Australia, News, Opinion, Waste & Resource Recovery

FOGO is driving real reform in Australia

Perth, Adelaide, Melbourne have now all adopted FOGO (Food Organics, Garden Organics) collection from households, as a means of achieving the National 80 per cent diversion from landfill target (by 2030) and real greenhouse gas reductions. NSW regional Councils have been early adopters along with Penrith in Sydney.

The NSW Department Planning Industry and Environment (DPIE) with industry consultant Mark Rawson has conducted an excellent review of FOGO performance across 34 Councils in NSW. The report provides some useful insights into FOGO performance.

I re-analysed the data to look at individual Council performance (rather than average performance) because averages don’t tell the true story of who is performing well. I thought it would be instructive to summarise it for readers.

The Councils were anonymised by DPIE so I don’t know who they are. (But readers from Councils will be able to identify themselves from the codes below.)

Average performance is a poor indicator of the trends in FOGO

  • There is a wide range of performance in FOGO diversion from landfill and contamination rates. FOGO is new – with 15 of the 34 Councils having had FOGO for less than 1 year or were still in a trial period.
  •  The best performers have all had FOGO in place for more than a year and have had time to bed in the system with education and engagement.

The Capture rate

  • The best performing Councils are achieving 98 per cent + GO and 70 per cent + FO capture effectiveness. The three “best performing Councils” U, N, L and G (refer Figure 1).
  • These have aveFood (FO) capture rates 78, 50, 57 and 61 per cent respectively
  • Overall efficiency of the best performers including other organics is above 85 per cent and as high as 89 per cent.

Fig #1  FOGO collection efficiency (FO, GO and other eligible organics)

  • Many Councils accept material other than Food (FO) and Garden (GO) in the service. More than 25 per cent of the material captured was “other organics” (such as wood, cardboard and newsprint) but still accepted in the FOGO service.
  • All Councils are achieving over 90 per cent GO capture rates.
  • 25 Councils are capturing less than 50 per cent of the FO. These are mainly new services (less than 1 year) or trial services.

Generally, councils which have installed FOGO services but are capturing less than 50 per cent of the food are missing a huge opportunity to save money. They are bearing the costs already of collecting weekly FOGO but are sending more than 50 per cent of the food to landfill and still paying landfill fees (and levies) on this. A community engagement program of the sort run by Albury Halve Waste would lift the food capture rates.

Ranking the above data for food (FO) efficiency specifically, provides a clearer picture on the opportunity to improve performance.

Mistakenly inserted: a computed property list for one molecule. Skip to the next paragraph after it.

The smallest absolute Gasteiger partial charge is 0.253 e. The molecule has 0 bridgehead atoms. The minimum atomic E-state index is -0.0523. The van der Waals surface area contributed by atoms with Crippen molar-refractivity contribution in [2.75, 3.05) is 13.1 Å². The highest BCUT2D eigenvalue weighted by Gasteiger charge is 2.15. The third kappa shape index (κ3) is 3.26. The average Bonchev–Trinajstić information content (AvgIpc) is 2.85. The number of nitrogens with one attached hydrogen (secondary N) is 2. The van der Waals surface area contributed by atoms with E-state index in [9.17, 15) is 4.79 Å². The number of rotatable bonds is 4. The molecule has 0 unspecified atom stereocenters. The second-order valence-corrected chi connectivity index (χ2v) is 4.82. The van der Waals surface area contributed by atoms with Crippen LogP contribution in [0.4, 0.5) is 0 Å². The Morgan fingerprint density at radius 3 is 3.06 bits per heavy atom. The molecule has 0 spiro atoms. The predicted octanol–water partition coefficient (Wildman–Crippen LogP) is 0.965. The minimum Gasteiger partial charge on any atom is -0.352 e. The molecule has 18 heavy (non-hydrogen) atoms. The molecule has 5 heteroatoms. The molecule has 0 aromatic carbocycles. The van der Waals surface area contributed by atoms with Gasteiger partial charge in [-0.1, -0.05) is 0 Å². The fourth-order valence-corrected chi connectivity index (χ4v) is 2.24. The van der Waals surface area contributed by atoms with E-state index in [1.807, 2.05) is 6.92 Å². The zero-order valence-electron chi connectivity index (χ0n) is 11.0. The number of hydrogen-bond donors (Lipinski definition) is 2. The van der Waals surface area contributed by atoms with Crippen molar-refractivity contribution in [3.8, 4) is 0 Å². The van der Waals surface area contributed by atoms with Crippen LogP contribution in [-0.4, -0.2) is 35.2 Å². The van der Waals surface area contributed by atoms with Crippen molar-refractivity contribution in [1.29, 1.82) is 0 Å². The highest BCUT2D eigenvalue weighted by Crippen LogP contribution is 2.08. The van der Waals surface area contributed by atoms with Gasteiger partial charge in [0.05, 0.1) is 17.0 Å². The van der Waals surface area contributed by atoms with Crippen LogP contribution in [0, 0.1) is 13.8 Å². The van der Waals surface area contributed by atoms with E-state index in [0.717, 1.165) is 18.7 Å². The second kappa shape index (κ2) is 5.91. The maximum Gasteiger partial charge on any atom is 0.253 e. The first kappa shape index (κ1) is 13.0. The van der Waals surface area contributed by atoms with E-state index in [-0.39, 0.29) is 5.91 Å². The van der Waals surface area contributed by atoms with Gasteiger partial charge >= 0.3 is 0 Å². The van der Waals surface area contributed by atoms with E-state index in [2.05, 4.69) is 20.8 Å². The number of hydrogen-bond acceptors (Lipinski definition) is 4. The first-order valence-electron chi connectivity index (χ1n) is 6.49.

Specifically, Councils on the left hand side of Figure 2 (T, F, C, E, O – through to N) would benefit from more extensive community engagement programs. They are all collecting FOGO bins at higher costs, yet recovering less than 40 per cent of the available food (FO). This is mainly because the services are new andpeople are getting used to them. On the positive they are recovering 90 per cent+ of GO.

Figure #2 FO efficiency by Council

  • 6 Councils are capturingabove 60 per cent FO which is excellent. The top 3 are Councils Y, K and U. U is achieving 78 per cent FO capture, the best in NSW. (I will be fascinated to find out who these Councils are. Knowing the recovery rates I suspect a couple are our existing clients. Let me know!)

The contamination rates

  •  The best performers all have contamination levels below 2 per cent and as low as 0.04 per cent.
  •  The average contamination across all Councils is only 2.2 per cent

“Average contamination 2.2 per cent FOGO is compared to 10 per cent average contamination rate in kerbside recycling. I often hear people say that FOGO will be heavily contaminated. It isn’t. It is one fifth of the kerbside recycling contamination rate. I suspect the reason for this is it is simple. People know what organics is and what it isn’t. That is not true for kerbside container recycling. There are so many different arrangements, labels etc that people get confused with yellow top bin systems. FOGO on the other hand is simple and people seem to care.

The best performers

  • If you are Councils Y, K, U, N, L or G you have bragging rights. Let me know who you are and I will write a follow-up article on the reasons for your successes. Then we can all learn.
  • If you are at the lower end of the pack there is help available. DPIE is developing an education campaign and MRA has worked with many of the top performers.

The conclusions

  •  Three bin FOGO is rapidly changing our recycling performance. Nationally we recycle 56 per cent of materials generated. The target is 80 per cent by 2030. That has been endorsed by the federal, state, territory governments and local councils.
  • 60 per cent of what a household generates is FOGO material.
  • Introducing FOGO is the single most important action a council can take to contribute to the 80 per cent target. (Followed by EfW).
  • Organics currently going to landfill generate 9 MT/yr of landfill greenhouse gas emissions. That is 2.7 per cent of our national GHG emissions.
  • Our farmers need the compost more than our landfills do.

Mike Ritchie is the managing director of MRA Consulting Group.